4) Other parts of the body are known as tinea corporis.

What Are the Symptoms of Ringworm Infections?

Ringworm can affect the skin or almost any part of the body, fingernails, and toenails. The symptoms of ringworm vary based on the part of the body infected. But ringworm infection generally causes itchy skin, ring-shaped rash, red and scaly cracked skin, and hair loss. Symptoms start to appear within 4 to 14 days after the skin contacts the fungus that causes ringworm infections.

What Are the General Facts to Know About Ringworm Infections?

  1. Ringworm infection affects people of all age groups and has a worldwide distribution.

  2. It is contagious as it can quickly spread from one person to another. It can also spread by contact through infected animals and soil.

  3. Once acquired by a person, the same individual can become a source of autoinfection to other body areas, nails, and hairs.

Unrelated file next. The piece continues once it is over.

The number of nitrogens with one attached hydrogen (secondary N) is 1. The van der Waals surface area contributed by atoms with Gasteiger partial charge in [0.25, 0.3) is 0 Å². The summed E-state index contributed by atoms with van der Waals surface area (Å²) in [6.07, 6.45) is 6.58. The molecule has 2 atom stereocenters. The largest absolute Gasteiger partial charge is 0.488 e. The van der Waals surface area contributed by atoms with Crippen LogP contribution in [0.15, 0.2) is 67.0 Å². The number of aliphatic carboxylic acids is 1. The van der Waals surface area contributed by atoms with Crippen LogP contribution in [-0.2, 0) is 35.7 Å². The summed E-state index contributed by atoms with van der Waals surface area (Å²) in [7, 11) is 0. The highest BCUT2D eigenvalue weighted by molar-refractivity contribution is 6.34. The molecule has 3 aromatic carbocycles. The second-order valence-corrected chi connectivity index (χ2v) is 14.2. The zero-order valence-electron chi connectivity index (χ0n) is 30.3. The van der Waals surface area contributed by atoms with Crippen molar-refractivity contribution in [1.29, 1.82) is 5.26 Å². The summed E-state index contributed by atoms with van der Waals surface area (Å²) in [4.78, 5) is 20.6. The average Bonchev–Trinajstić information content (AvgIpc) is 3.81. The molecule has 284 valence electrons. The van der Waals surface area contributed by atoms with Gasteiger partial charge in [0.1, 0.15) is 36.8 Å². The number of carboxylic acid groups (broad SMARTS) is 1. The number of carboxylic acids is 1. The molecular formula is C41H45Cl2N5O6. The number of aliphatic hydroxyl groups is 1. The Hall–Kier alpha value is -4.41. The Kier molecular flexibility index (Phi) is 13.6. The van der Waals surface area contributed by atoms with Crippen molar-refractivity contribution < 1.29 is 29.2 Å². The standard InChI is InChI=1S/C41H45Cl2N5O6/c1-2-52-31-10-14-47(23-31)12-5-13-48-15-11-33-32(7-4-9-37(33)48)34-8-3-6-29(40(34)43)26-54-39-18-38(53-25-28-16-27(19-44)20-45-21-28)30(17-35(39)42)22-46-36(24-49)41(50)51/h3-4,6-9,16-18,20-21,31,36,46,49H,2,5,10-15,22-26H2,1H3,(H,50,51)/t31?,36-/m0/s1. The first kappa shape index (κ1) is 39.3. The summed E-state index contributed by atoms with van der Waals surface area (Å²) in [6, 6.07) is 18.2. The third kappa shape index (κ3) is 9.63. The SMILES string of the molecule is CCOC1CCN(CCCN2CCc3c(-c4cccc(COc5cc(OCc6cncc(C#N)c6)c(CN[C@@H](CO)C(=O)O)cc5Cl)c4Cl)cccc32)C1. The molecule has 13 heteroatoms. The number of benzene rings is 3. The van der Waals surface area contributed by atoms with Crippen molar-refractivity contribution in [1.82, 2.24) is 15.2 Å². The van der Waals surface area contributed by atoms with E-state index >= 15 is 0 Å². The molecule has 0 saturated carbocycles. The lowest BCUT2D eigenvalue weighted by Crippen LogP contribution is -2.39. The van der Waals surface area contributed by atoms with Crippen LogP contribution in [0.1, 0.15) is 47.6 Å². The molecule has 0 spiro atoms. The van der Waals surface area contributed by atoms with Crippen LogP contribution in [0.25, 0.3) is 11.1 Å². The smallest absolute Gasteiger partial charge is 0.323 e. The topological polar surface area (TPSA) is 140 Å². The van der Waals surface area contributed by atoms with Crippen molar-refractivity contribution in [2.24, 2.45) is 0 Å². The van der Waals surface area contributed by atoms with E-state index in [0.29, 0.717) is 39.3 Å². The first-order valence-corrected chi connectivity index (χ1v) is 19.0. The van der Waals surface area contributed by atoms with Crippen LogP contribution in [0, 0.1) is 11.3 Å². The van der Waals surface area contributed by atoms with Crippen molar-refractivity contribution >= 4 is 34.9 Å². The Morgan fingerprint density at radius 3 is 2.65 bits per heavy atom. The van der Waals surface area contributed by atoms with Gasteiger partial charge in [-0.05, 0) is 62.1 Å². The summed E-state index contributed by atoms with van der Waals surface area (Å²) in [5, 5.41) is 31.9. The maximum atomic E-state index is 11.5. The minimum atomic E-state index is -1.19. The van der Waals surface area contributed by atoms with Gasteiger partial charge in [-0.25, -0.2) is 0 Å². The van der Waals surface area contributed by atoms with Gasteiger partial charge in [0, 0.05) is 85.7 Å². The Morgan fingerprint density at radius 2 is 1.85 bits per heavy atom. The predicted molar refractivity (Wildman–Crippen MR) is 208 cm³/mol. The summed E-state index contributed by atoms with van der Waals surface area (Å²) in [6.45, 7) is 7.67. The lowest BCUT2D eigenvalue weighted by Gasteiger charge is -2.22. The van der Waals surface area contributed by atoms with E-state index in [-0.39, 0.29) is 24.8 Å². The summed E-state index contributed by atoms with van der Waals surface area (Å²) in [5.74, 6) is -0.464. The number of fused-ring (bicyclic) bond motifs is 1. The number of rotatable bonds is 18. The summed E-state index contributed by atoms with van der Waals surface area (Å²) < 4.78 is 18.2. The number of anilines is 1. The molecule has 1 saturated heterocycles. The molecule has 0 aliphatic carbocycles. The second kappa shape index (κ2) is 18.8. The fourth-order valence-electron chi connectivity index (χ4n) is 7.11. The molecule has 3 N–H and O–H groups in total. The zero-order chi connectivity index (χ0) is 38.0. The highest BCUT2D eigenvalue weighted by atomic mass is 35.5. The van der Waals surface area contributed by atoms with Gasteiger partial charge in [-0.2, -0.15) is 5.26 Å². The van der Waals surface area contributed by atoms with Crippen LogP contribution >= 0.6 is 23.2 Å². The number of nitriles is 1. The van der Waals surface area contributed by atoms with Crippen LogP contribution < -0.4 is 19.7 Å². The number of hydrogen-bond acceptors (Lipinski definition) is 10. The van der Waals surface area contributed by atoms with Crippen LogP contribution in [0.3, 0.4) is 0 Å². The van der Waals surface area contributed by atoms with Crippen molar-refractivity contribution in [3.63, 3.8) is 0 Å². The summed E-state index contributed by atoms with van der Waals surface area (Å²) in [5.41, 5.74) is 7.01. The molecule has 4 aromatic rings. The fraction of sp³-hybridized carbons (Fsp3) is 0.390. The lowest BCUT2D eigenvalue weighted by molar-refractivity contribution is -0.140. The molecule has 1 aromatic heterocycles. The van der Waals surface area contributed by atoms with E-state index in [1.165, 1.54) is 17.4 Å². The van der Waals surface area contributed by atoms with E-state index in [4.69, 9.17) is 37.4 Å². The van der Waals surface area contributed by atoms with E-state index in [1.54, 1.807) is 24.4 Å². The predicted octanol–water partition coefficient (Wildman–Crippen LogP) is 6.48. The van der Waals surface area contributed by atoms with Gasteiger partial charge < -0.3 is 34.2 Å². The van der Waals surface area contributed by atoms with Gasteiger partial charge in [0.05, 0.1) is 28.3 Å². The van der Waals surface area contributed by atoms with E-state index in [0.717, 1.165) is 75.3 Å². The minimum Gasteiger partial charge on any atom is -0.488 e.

4. Ringworm infections commonly occur in tropical regions (hot and humid environments), the obese, diabetics, persons on medications that lower one’s resistance to infections (like steroids, anticancer treatment, debilitating conditions), and those living under unhygienic conditions.

  5. It is possible to prevent this infection from spreading further. Several measures help in early recovery and are performed at an individual level.

How Is Ringworm Infection Diagnosed?

The doctor might be able to diagnose ringworm infection simply by looking at it. The doctor may also take skin scrapings from the affected area to be examined under a microscope.